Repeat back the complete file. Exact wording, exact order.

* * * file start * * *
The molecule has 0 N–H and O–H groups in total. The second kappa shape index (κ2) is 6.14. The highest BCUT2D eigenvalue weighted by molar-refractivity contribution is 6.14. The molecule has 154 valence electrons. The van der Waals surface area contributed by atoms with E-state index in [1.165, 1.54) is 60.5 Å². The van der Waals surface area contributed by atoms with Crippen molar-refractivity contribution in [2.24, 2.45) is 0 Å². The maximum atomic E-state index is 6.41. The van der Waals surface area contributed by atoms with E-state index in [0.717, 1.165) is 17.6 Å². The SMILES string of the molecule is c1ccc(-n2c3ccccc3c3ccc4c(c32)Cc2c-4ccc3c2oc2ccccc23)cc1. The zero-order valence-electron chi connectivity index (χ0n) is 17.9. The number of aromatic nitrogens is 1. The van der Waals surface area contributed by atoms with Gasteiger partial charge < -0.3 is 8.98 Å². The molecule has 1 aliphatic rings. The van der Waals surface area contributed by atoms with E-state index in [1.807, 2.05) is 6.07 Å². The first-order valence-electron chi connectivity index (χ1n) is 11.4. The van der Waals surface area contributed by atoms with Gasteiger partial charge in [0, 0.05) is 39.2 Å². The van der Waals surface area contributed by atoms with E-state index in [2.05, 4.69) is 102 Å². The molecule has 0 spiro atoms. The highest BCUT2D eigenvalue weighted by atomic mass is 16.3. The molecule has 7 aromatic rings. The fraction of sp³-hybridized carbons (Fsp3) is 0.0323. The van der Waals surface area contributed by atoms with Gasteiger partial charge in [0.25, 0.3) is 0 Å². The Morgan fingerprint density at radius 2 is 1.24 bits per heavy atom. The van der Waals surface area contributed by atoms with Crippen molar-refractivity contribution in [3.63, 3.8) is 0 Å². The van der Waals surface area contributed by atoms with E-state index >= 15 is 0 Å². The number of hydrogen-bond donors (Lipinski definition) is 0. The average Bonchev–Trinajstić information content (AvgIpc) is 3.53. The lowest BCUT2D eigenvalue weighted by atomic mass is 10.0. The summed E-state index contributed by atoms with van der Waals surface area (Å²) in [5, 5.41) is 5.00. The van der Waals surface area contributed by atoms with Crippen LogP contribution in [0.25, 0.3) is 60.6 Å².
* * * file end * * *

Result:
The molecule has 0 N–H and O–H groups in total. The second kappa shape index (κ2) is 6.14. The highest BCUT2D eigenvalue weighted by molar-refractivity contribution is 6.14. The molecule has 154 valence electrons. The van der Waals surface area contributed by atoms with E-state index in [1.165, 1.54) is 60.5 Å². The van der Waals surface area contributed by atoms with Crippen molar-refractivity contribution in [2.24, 2.45) is 0 Å². The maximum atomic E-state index is 6.41. The van der Waals surface area contributed by atoms with E-state index in [0.717, 1.165) is 17.6 Å². The SMILES string of the molecule is c1ccc(-n2c3ccccc3c3ccc4c(c32)Cc2c-4ccc3c2oc2ccccc23)cc1. The zero-order valence-electron chi connectivity index (χ0n) is 17.9. The number of aromatic nitrogens is 1. The van der Waals surface area contributed by atoms with Gasteiger partial charge < -0.3 is 8.98 Å². The molecule has 1 aliphatic rings. The van der Waals surface area contributed by atoms with E-state index in [1.807, 2.05) is 6.07 Å². The first-order valence-electron chi connectivity index (χ1n) is 11.4. The van der Waals surface area contributed by atoms with Gasteiger partial charge in [0, 0.05) is 39.2 Å². The van der Waals surface area contributed by atoms with E-state index in [2.05, 4.69) is 102 Å². The molecule has 0 spiro atoms. The highest BCUT2D eigenvalue weighted by atomic mass is 16.3. The molecule has 7 aromatic rings. The fraction of sp³-hybridized carbons (Fsp3) is 0.0323. The van der Waals surface area contributed by atoms with Gasteiger partial charge in [0.25, 0.3) is 0 Å². The Morgan fingerprint density at radius 2 is 1.24 bits per heavy atom. The van der Waals surface area contributed by atoms with Crippen molar-refractivity contribution in [3.63, 3.8) is 0 Å². The van der Waals surface area contributed by atoms with E-state index >= 15 is 0 Å². The number of hydrogen-bond donors (Lipinski definition) is 0. The average Bonchev–Trinajstić information content (AvgIpc) is 3.53. The lowest BCUT2D eigenvalue weighted by atomic mass is 10.0. The summed E-state index contributed by atoms with van der Waals surface area (Å²) in [5, 5.41) is 5.00. The van der Waals surface area contributed by atoms with Crippen LogP contribution in [0.25, 0.3) is 60.6 Å².